ARGUABLY the only area of Sunderland’s squad which doesn’t require reinforcements this summer is the bloated ranks of stoppers.
Yet, ironically, the goalkeeping dilemma will potentially consume more of Martin O’Neill’s grey matter than any new arrivals on Wearside, as he whittles down three custodians into two.
In an ideal world, O’Neill would relish the opportunity to continue boasting a trio of internationals scrapping for the one starting spot.
Yet Champions League outfits would struggle to keep harmony among such an array of options, let alone one labouring to achieve successive top-10 finishes.
Then there is the wage implication of keeping Simon Mignolet, Craig Gordon and Keiren Westwood at the Stadium of Light, particularly when the other departments of Sunderland’s squad are so clearly under-manned.
Gordon is the obvious sacrificial lamb.
He boasts one of the most lucrative salaries on Sunderland’s wage bill and, with his injury-stricken five-year contract expiring, provides a straightforward austerity measure.
But is it a foregone conclusion that Gordon will be released on a free transfer and Mignolet and Westwood will go head-to-head for the number one jersey?
Mignolet, fighting through welcoming supporters on the concourse at half-time to make his way to the players’ lounge, is the only member of the trio who can be said with any certainty to be staying on Wearside after notching 11 clean sheets in a campaign disrupted by an ugly facial injury which still bears scars on the Belgian’s nose.
The 24-year-old is the archetypal no-nonsense keeper, rarely flashy, yet capable of producing extraordinary stops. Consider that, other than an error of positioning against Newcastle, how many errors has Mignolet produced this season?
Westwood has hardly let Sunderland down either, confidently making the step up from the Championship and only losing his place at the turn of the year due to illness.
But after briefly fulfilling his Premier League ambitions, will the Republic of Ireland international be content with playing second fiddle to Mignolet?
Every player worth their mettle should answer that question “no” and it is not beyond the realms of possibility that Westwood moves on and Gordon remains on Wearside.
Certainly, Gordon did his chances of earning a new Sunderland contract no harm on Saturday, even if he was beaten twice on his first competitive appearance in 14 months.
There were precious few signs of rust from the Scotland international and, other than a sliced clearance from John O’Shea’s hurried back pass after 60 seconds, little evidence of trepidation after such a sustained lay-off.
Gordon went about his business with quiet assurance, even if those in front of him lacked such composure prior to Kevin Davies’s opener as Sunderland surrendered possession cheaply and continued with the languid approach which has too often been present in the season’s finale.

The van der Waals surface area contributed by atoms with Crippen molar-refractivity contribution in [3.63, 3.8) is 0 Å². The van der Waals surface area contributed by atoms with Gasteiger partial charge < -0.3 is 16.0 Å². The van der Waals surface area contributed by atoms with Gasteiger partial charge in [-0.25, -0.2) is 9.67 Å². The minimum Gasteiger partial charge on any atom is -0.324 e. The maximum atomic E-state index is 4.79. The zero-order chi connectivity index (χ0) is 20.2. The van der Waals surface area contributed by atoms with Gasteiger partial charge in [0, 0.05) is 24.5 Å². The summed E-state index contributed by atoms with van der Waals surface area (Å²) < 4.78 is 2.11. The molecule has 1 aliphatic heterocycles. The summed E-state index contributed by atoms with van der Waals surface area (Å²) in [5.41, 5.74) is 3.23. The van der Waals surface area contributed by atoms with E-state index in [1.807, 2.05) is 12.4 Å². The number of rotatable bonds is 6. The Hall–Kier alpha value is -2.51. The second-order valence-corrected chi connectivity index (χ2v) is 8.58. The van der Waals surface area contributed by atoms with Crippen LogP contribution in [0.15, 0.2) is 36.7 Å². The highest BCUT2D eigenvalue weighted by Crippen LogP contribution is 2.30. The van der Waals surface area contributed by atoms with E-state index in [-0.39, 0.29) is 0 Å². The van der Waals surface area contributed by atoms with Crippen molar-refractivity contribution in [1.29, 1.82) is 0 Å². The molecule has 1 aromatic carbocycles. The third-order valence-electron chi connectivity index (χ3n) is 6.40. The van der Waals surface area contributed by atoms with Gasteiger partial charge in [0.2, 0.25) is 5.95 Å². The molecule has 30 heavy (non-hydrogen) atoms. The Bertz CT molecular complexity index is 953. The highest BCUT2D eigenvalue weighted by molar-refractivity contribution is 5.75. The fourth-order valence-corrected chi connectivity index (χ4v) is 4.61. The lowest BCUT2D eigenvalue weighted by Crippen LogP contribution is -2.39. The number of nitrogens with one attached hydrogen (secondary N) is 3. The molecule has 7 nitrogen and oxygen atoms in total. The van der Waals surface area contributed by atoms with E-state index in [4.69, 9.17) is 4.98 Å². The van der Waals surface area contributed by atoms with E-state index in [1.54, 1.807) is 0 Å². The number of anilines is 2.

When Bolton did break the deadlock, there was little Gordon could do about it – Fraizer Campbell and O’Shea giving Martin Petrov too much room to lift the ball to the far post and Davies allowed space to volley home.
What Sunderland would give for a centre-forward capable of attacking the back stick?
It’s no mystery why O’Neill was interested in him in January and could resurrect that interest this summer.
Gordon was able to demonstrate his agility in tipping David Ngog’s effort onto the bar, as Bolton countered from Nicklas Bendtner’s dreadfully careless blind pass, to ensure Sunderland remained on parity at the interval.
It was in the second half though where the former Hearts man really gave O’Neill food for thought in the late season assessment which the Black Cats boss has been promising for several weeks.
Gordon showed admirable awareness to block Chris Eagles’ cheeky effort to catch him at the near post four minutes after the break and then even more encouragingly, plucked Petrov’s soaring cross out of the sky on the hour mark under pressure from Davies and Ngog.
Again, there was little Gordon could do as Bolton found the net, even if Davies was just four yards out when he headed home the equaliser. There was too much pace on Sam Ricketts’ cross for the keeper to come and the fault lay entirely with the back four.
The defensive line was much too deep as Ricketts whipped in the inswinger from the left and Matt Kilgallon was badly exposed as Davies peeled away from the Sunderland centre-half.
It was not lost on O’Neill who, intentionally or not, turned his back on the former Sheffield United man after dragging him off.
Sunderland’s defence was again exposed in the final exchanges as Gordon twice came to the rescue – blocking Ivan Klasnic’s shot on the turn with an oustretched left leg and then clearing at the feet of the Croatia striker in stoppage time after a horrifying back pass from substitute Wayne Bridge.
As a belated audition under O’Neill, Gordon could have done little more.
Whether it is enough to earn a new contract at Sunderland, remains to be seen.
The suspicion lingers that the unpalatable exit of a £9million player for nothing will proceed, unless Westwood demonstrates any inclination to earn guaranteed first-team football elsewhere.
But Gordon at least gave O’Neill something to think about. It is surely an issue that will consume much of the Sunderland manager’s brain time in the coming weeks.